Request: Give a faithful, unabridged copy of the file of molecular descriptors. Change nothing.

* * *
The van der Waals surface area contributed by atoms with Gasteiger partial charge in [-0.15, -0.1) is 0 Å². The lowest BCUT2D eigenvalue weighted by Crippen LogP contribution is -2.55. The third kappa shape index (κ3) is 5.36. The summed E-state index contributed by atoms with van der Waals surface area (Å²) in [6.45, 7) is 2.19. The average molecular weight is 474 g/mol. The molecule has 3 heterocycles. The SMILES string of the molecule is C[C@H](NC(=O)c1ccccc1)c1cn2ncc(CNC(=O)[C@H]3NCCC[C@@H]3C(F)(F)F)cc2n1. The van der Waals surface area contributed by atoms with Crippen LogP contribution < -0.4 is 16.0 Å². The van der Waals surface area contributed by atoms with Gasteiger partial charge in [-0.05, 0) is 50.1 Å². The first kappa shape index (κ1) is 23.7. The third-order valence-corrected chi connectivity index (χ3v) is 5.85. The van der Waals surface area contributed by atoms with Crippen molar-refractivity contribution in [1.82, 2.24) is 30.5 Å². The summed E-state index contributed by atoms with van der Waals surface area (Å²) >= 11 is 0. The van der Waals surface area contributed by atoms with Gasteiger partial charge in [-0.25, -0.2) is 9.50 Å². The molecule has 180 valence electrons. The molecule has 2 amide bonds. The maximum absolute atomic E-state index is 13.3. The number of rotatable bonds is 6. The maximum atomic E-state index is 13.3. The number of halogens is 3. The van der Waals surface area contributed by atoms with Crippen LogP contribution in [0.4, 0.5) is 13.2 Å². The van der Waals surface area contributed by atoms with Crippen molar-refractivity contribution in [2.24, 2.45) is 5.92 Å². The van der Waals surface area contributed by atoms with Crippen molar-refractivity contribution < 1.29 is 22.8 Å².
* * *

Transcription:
The van der Waals surface area contributed by atoms with Gasteiger partial charge in [-0.15, -0.1) is 0 Å². The lowest BCUT2D eigenvalue weighted by Crippen LogP contribution is -2.55. The third kappa shape index (κ3) is 5.36. The summed E-state index contributed by atoms with van der Waals surface area (Å²) in [6.45, 7) is 2.19. The average molecular weight is 474 g/mol. The molecule has 3 heterocycles. The SMILES string of the molecule is C[C@H](NC(=O)c1ccccc1)c1cn2ncc(CNC(=O)[C@H]3NCCC[C@@H]3C(F)(F)F)cc2n1. The van der Waals surface area contributed by atoms with Crippen LogP contribution < -0.4 is 16.0 Å². The van der Waals surface area contributed by atoms with Gasteiger partial charge in [-0.05, 0) is 50.1 Å². The first kappa shape index (κ1) is 23.7. The third-order valence-corrected chi connectivity index (χ3v) is 5.85. The van der Waals surface area contributed by atoms with Crippen molar-refractivity contribution in [1.82, 2.24) is 30.5 Å². The summed E-state index contributed by atoms with van der Waals surface area (Å²) >= 11 is 0. The van der Waals surface area contributed by atoms with Gasteiger partial charge in [-0.25, -0.2) is 9.50 Å². The molecule has 180 valence electrons. The molecule has 2 amide bonds. The maximum absolute atomic E-state index is 13.3. The number of rotatable bonds is 6. The maximum atomic E-state index is 13.3. The number of halogens is 3. The van der Waals surface area contributed by atoms with Crippen LogP contribution in [0.4, 0.5) is 13.2 Å². The van der Waals surface area contributed by atoms with Crippen molar-refractivity contribution in [2.24, 2.45) is 5.92 Å². The van der Waals surface area contributed by atoms with Crippen molar-refractivity contribution < 1.29 is 22.8 Å².